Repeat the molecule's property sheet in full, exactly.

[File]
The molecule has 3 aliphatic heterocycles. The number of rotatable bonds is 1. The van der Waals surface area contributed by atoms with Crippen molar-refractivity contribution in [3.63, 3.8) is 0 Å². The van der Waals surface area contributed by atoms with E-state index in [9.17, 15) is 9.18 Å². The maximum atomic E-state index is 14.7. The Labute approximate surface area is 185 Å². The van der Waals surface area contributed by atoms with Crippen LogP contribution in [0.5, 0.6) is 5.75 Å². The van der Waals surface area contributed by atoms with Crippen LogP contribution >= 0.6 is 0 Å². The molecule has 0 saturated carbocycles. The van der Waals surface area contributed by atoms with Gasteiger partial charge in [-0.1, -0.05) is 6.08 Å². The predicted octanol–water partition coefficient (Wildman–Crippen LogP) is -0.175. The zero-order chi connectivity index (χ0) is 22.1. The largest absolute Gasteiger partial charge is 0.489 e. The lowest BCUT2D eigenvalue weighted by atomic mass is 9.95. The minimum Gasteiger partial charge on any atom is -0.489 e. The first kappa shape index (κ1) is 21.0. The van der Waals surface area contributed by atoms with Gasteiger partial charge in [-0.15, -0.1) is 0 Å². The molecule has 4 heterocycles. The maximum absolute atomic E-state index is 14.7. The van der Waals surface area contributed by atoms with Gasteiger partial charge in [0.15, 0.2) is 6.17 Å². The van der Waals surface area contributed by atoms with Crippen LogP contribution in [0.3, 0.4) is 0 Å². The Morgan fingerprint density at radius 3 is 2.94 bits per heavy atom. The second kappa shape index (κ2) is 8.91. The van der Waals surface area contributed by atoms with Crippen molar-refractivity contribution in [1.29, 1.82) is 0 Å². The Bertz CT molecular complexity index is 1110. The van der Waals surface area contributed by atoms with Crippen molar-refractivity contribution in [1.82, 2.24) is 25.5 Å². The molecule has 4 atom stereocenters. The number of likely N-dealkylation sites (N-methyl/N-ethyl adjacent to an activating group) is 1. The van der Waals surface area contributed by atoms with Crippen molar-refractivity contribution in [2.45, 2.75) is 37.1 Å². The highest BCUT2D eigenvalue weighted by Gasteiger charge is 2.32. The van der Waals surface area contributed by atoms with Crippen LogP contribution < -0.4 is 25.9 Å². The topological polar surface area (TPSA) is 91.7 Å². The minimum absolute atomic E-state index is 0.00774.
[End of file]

The molecule has 3 aliphatic heterocycles. The number of rotatable bonds is 1. The van der Waals surface area contributed by atoms with Crippen molar-refractivity contribution in [3.63, 3.8) is 0 Å². The van der Waals surface area contributed by atoms with E-state index in [9.17, 15) is 9.18 Å². The maximum atomic E-state index is 14.7. The Labute approximate surface area is 185 Å². The van der Waals surface area contributed by atoms with Crippen LogP contribution in [0.5, 0.6) is 5.75 Å². The van der Waals surface area contributed by atoms with Crippen LogP contribution >= 0.6 is 0 Å². The molecule has 0 saturated carbocycles. The van der Waals surface area contributed by atoms with Gasteiger partial charge in [-0.1, -0.05) is 6.08 Å². The predicted octanol–water partition coefficient (Wildman–Crippen LogP) is -0.175. The zero-order chi connectivity index (χ0) is 22.1. The largest absolute Gasteiger partial charge is 0.489 e. The lowest BCUT2D eigenvalue weighted by atomic mass is 9.95. The minimum Gasteiger partial charge on any atom is -0.489 e. The first kappa shape index (κ1) is 21.0. The van der Waals surface area contributed by atoms with Gasteiger partial charge in [-0.15, -0.1) is 0 Å². The molecule has 4 heterocycles. The maximum absolute atomic E-state index is 14.7. The van der Waals surface area contributed by atoms with Gasteiger partial charge in [0.15, 0.2) is 6.17 Å². The van der Waals surface area contributed by atoms with Crippen LogP contribution in [0.3, 0.4) is 0 Å². The Morgan fingerprint density at radius 3 is 2.94 bits per heavy atom. The second kappa shape index (κ2) is 8.91. The van der Waals surface area contributed by atoms with Crippen molar-refractivity contribution in [1.29, 1.82) is 0 Å². The Bertz CT molecular complexity index is 1110. The van der Waals surface area contributed by atoms with Crippen molar-refractivity contribution in [1.82, 2.24) is 25.5 Å². The molecule has 4 atom stereocenters. The number of likely N-dealkylation sites (N-methyl/N-ethyl adjacent to an activating group) is 1. The van der Waals surface area contributed by atoms with Crippen molar-refractivity contribution in [2.45, 2.75) is 37.1 Å². The highest BCUT2D eigenvalue weighted by Gasteiger charge is 2.32. The van der Waals surface area contributed by atoms with Crippen LogP contribution < -0.4 is 25.9 Å². The topological polar surface area (TPSA) is 91.7 Å². The minimum absolute atomic E-state index is 0.00774.